Why have poetry in school?

How do children and young people engage with poetry?

In 2018, NPD carried out a survey with the National Literacy Trust. Here’s what we found out:
• Poetry appeals to boys (41.7%) as well as girls (52%).
• Poetry can help students feel creative and free in their writing. They see poetry as having fewer rules than other forms of writing, and more freedom
over the subject they are writing about.
• Poetry can help young people to connect on an emotional level, and to express themselves and their feelings.
• Poems become bridges over time and space, helping students feel more connected to how others think and feel.
• Poetry is relatable in youth and popular culture (‘like a song without music’).
• Children and young people who read and write poetry in their free time have improved literacy outcomes.
• Children who receive free school meals are more likely to spend free time on poetry than those who do not (55.7% vs. 43%).





Our EAL students clearly enjoyed seeing their cultures represented in the form of poems. They felt “seen”.
Teacher, Coventry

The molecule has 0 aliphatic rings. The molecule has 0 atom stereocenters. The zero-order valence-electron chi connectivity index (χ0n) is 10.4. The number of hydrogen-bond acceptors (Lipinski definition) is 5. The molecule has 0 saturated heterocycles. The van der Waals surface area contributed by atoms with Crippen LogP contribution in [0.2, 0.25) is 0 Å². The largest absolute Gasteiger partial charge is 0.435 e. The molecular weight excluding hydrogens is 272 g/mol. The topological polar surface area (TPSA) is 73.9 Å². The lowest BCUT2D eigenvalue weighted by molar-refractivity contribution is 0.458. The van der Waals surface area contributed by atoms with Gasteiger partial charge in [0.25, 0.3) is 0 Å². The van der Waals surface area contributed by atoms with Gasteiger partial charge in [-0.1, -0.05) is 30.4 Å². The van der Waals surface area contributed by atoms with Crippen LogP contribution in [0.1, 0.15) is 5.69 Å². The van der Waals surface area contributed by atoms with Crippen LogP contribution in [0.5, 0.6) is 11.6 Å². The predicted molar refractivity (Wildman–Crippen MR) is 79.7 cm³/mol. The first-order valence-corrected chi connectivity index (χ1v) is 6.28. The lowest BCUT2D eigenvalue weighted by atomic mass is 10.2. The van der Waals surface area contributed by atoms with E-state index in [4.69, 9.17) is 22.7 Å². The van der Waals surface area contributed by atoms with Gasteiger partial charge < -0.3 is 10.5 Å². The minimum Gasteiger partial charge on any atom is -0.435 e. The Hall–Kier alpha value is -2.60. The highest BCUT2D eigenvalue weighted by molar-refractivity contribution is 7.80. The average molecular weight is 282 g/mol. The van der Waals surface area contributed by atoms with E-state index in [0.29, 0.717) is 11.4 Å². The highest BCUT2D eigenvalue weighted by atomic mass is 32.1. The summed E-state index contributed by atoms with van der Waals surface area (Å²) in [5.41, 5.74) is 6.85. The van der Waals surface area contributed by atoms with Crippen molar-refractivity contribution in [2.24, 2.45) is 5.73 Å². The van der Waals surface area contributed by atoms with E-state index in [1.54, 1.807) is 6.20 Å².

Here’s why poetry in schools is so important:

• Teachers are key influencers in whether children and young people consume and/or create poetry. Almost half of those who engage with poetry (44.8%) and more than half of those who write poetry (50.1%) said their teachers were their main source of encouragement – more than their parents, carers, friends, or even celebrities.
• The lack of engagement with poetry is a greater issue as children get older. Almost three quarters of those aged 11-14 (70.2%) told us they don’t engage with poetry at all. You can help to address this issue by introducing and reinforcing poetry engagement throughout the school years.
• A lot of children and young people are ‘put off’ by poetry because they think it’s boring (50%) or doesn’t cover topics that they are interested in (40%). You can challenge these assumptions in the classroom by taking a fun and informal approach to poetry, and by looking at examples that have relevant themes.





Evidence of impact

Engaging with poetry can have many positive impacts for learning and wellbeing, and National Poetry Day is the perfect time to get started. Bringing poetry into your school can support literacy skills and language learning by integrating reading, writing, speaking and listening in meaningful ways (1). Exploring poetry offers in-roads to challenging themes and issues such as culture and identity (2), and finding that people have similar feelings and experiences can promote students’ empathy for others (3). Creating poetry can also be therapeutic, helping to alleviate anxiety, reduce stress, and improve emotional resilience (4) (5). It can be an empowering experience for children and young people to discover their own poetic voice, and the process can improve their self-awareness, self-expression and self-esteem (6).